LOOP is involved in each of these steps from accounting for food waste and providing manifests of materials to recipient organizations to delivering the material to the recipients free of charge. Since 2015 LOOP has grown from a relationship with a single store in Dawson Creek, BC to partnerships with stores across Western Canada. LOOP new project director Jaime White said, “LOOP is currently diverting about 2 million kg of food per month away from disposal”. In the Yukon LOOP is providing diverted food free of charge to 24 local area farms and the Whitehorse Food Bank.
This week SaveOn Foods in Whitehorse in partnership with LOOP has started their food donation program to the Whitehorse foodbank. This partnership aims to provide consistent fresh and healthy food to the foodbank that would previously been considered waste. This represents a huge benefit to our community’s food security and sustainability.
Program connects farmers and grocery stores to tackle food waste
October 24 – Sharing Economy
Community Profile: Whitehorse Tool Library Society
The Whitehorse Tool Library Society was created in early 2020 by a group of dedicated individuals seeking to provide a tool lending service to the Whitehorse community. A tool library is like a traditional library, but for tools and other equipment instead of books.
Tool Libraries operate using a lending model rather than a sales model, and strive to reduce barriers that prevent community members from accessing and using tools. Cost of tools, lack of storage space and lack of knowledge can discourage individuals from trying and using tools. Tool libraries empower community members to complete repairs and projects themselves, providing low-barrier access to everything from hand and power tools to gardening supplies and specialized repair tools.
The sharing model of a tool library also aims to reduce consumerism and promote sustainability. Sharing tools and equipment among community members ensures materials are kept at their highest and best use as long as possible, preventing the waste of resources from overconsumption, disposal, and tools sitting idle. The sharing economy is a pillar of the wider circular economy which aims to disrupt the traditional ‘take-make-waste’ linear economy in favour of sustainability.
The WTL is still in the stages of securing funding to set up a mobile or semi-permanent structure in which to house the library. So far, the Whitehorse Tool Library has received a grant from the Yukon Innovation Prize, and over 30 memberships have been pre-sold. The WTL plans to host an AGM this winter to update members and bring in others who are interested in being a part of this exciting endeavour. Anyone interested in getting involved can e-mail firstname.lastname@example.org or visit their facebook page: www.facebook.com/whitehorsetoollibrary
October 25 – Swap and Repair
Two critical pillars of the circular economy are swap and repair. One of the simplest ways to reduce waste is to prevent items from ever becoming waste. If you don’t have a use for an item but it has value to other people a swap or donation is a great way to reduce waste and contribute to the community. If an item is broken can it be fixed? Simple fixes can save you money and prevent all of the sustainability issues with disposal, recycling, and manufacturing a replacement.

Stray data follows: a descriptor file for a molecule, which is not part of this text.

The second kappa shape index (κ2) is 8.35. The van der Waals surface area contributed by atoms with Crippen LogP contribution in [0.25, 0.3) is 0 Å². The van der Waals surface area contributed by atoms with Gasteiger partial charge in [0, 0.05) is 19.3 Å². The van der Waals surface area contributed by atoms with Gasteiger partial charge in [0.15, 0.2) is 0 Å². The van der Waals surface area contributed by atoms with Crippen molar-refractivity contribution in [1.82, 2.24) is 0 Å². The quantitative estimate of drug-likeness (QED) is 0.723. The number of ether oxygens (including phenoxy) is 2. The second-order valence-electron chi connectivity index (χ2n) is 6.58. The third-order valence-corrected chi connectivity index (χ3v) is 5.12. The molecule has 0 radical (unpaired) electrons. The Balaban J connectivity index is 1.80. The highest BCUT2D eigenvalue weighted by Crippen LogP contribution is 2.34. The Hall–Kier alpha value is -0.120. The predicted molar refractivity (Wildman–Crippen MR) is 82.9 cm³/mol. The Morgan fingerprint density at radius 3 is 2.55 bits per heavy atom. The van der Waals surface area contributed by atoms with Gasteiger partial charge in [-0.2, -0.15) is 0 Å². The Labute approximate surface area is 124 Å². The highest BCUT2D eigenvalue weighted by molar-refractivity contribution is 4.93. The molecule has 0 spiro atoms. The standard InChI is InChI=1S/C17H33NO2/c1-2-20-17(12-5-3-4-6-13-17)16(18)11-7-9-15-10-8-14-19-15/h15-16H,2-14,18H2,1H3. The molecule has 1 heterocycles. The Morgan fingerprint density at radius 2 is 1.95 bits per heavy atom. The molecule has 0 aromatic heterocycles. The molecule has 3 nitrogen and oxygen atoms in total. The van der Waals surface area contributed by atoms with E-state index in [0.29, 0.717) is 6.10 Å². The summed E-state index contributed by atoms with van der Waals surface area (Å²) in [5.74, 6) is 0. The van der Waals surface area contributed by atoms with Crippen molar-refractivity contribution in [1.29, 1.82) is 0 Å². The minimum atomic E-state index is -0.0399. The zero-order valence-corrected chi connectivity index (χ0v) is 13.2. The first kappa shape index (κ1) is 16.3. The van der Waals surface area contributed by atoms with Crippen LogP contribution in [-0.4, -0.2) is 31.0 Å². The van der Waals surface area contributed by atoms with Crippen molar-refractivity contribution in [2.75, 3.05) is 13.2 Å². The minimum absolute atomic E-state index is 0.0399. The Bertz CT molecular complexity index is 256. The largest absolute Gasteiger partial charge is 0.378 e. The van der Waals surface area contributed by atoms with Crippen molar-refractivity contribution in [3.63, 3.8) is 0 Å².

Community Profile: Yukonstruct and Repair Café
Yukonstruct has been hosting Repair Café Whitehorse drop-in events since 2014. These events bring together talented repair volunteers with community members looking for repair help. The events connect the skillsets and tools necessary to repair a vast array of electronics. The goal of repair café is not to have the volunteers fix the items directly but rather educate and engage with the owner to learn what is wrong with it and help to fix the item collaboratively.
Repair volunteer Glenn Piwowar a professional engineer has spearheaded the event’s for years now and he spoke to Zero Waste Yukon for Waste Reduction Week. Glen said, “The majority of items that are brought in are fixed” and he emphasized that after one event many of the participants come back again but with a greater sense of confidence that they can fix what they are working on. He said that at times there has been up to 10 repair volunteers and that the events are a fun environment to meet like minded individuals.
If you have a broken toaster, vacuum cleaner, or other electronic appliance check out Repair café at Yukonstruct (2180 2nd Ave) on the last Thursday of each month. To ensure COVID safe events the workstations have been distanced and all participants are required to wear a mask.
Community Profile: Renueva
Renueva in downtown Whitehorse is a vintage clothing and sewing services store that truly lives the Swap and Repair values! Renueva is named for the Spanish word for Renew, which is the guiding value of the business. The owner Karin Martinez-Gomez goes beyond repairs and alterations of clothing she works to repurpose and recycle all the fabrics they work with even creating custom pieces from repurposed materials. Renueva includes a vintage clothing store and fully featured sewing services.
In response to the shortage of masks in 2020, Renueva has made over 5000 masks for the public and various organizations across the Yukon! They work to make the masks from repurposed and recycled materials as an expression of their commitment to sustainability and community health.
Renueva is located at 4133 4th Avenue and they offer the following services:
- Clothing alterations
- Pants hemming
- Clothing repair
- Made to measure clothing
- Pants hemming
- Shoe repair
- Leather repair
- Clothing consignment